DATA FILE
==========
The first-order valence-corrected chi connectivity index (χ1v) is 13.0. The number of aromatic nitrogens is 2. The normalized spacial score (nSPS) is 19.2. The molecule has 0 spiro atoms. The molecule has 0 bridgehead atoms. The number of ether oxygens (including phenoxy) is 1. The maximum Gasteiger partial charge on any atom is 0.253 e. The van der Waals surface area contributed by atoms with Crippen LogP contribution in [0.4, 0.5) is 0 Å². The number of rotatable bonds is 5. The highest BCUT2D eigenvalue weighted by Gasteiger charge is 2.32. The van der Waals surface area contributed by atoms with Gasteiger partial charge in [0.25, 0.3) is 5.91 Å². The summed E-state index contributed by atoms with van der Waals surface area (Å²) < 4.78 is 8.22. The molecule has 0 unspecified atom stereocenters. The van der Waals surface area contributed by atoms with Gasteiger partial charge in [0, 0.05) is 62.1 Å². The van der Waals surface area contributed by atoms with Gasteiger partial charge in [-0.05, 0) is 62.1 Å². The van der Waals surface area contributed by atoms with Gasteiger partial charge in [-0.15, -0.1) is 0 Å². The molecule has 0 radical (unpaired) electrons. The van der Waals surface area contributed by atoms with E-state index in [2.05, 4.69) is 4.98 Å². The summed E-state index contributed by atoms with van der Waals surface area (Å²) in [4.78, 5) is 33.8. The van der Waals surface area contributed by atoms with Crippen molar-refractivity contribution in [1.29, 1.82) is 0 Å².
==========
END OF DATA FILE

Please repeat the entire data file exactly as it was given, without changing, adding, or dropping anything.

The first-order valence-corrected chi connectivity index (χ1v) is 13.0. The number of aromatic nitrogens is 2. The normalized spacial score (nSPS) is 19.2. The molecule has 0 spiro atoms. The molecule has 0 bridgehead atoms. The number of ether oxygens (including phenoxy) is 1. The maximum Gasteiger partial charge on any atom is 0.253 e. The van der Waals surface area contributed by atoms with Crippen LogP contribution in [0.4, 0.5) is 0 Å². The number of rotatable bonds is 5. The highest BCUT2D eigenvalue weighted by Gasteiger charge is 2.32. The van der Waals surface area contributed by atoms with Gasteiger partial charge in [0.25, 0.3) is 5.91 Å². The summed E-state index contributed by atoms with van der Waals surface area (Å²) < 4.78 is 8.22. The molecule has 0 unspecified atom stereocenters. The van der Waals surface area contributed by atoms with Gasteiger partial charge in [0, 0.05) is 62.1 Å². The van der Waals surface area contributed by atoms with Gasteiger partial charge in [-0.05, 0) is 62.1 Å². The van der Waals surface area contributed by atoms with Gasteiger partial charge in [-0.15, -0.1) is 0 Å². The molecule has 0 radical (unpaired) electrons. The van der Waals surface area contributed by atoms with E-state index in [2.05, 4.69) is 4.98 Å². The summed E-state index contributed by atoms with van der Waals surface area (Å²) in [4.78, 5) is 33.8. The van der Waals surface area contributed by atoms with Crippen molar-refractivity contribution in [1.29, 1.82) is 0 Å².